That is not to say Denning envisages things staying this way. “It is a big-player monopoly at the moment but that will change with auto enrolment. We already have the capability to help advisers ad-minister small group Sipps and we offer big, cheap discretionary managed portfolios. We are well positioned to help advisers make the most of this opportunity.”

Novia’s discretionary managed portfolios will also be an advantage in the trend towards investment outsourcing. “In the past three years, the majority of advisers have moved away from asset-picking models towards using discretionary fund managers. IFAs are diversifying into unfamiliar territories, such as exchange traded funds, and are getting nervous. The cost of professional indemnity is also rising.”

Denning believes regulation is driving outsourcing. “Under the retail distribution review, outsourcing investment will be easier for IFAs in terms of adhering to transparency. It is clear who is getting what share of the fee between the IFA, the platform and the fund manager. Advisers will not pick up the tab.”

The FSA’s delaying of its platform paper could hinder industry growth, according to Denning. “Advisers are looking for solutions to dealing with the RDR and platforms are saying, ’It could be this or that’, so it is hard for them to select a platform. The market could grow a lot faster if the regulator clarified things. Under the RDR, we will need more platforms. Barclays are already building theirs.”

He offers a word of warning to new market entrants, however: “You have to be nimble. Banks and insurers come in and treat platforms like any other project, spending £40m when the likes of Aviva and Axa are spending £400m. It costs a lot to acquire clients in the first place and the return comes from keeping them, which is harder than people think.”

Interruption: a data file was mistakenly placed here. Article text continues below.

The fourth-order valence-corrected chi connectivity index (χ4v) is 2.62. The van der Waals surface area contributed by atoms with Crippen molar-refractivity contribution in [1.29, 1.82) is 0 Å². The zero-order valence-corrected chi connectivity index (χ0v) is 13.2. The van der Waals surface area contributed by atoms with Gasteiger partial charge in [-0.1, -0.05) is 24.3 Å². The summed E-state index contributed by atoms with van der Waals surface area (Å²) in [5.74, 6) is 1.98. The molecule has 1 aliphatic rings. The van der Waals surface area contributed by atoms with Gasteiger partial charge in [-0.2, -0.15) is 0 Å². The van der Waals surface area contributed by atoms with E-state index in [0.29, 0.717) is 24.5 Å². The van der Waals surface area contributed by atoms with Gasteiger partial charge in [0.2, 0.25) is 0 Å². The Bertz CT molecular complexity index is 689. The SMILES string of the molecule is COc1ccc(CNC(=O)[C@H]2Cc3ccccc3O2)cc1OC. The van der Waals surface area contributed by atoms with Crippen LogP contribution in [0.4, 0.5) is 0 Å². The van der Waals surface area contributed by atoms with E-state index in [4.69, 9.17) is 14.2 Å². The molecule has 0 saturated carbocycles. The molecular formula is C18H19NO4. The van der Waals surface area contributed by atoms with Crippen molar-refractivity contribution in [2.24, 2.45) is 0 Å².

The ferocious pace at which people adopt technology will also challenge platforms, says Denning. “Financial services will have to keep pace with technology. We need to provide portals where people can log on and manage their money remotely. The concept that we are all chained to our desks is dead.”

Born: Croydon, 1970
Lives: Just outside Bath with wife and nine-year-old son
Education: Chislehurst and Sidcup Grammar School
Career: 2008-present: director of operations, Novia; 2007-08: head of UK operations for integrating Selestia and Skandia; 2001-07: head of business support, Selestia; 1990-2001: head of contact centre, Britannic Assurance’s life and pensions business; 1986-90: trainee underwriter then call centre manager, Prudential Assurance
Likes: Working to tight deadlines, developing talented people and travelling
Dislikes: Bureaucracy, indecisive people and companies that charge a fortune for a good service and do not supply it
Drives: BMW X5
Book: Ronnie: The Autobiography by Ronnie Wood
Film: Star Wars Episode IV: A New Hope
Album: Strong Persuader by The Robert Cray Band
Career ambition: To see Novia become all that it can be
Life ambition: To stop work at 50
If I wasn’t doing this I would be…Living in Scottsdale, Arizona, playing golf and relaxing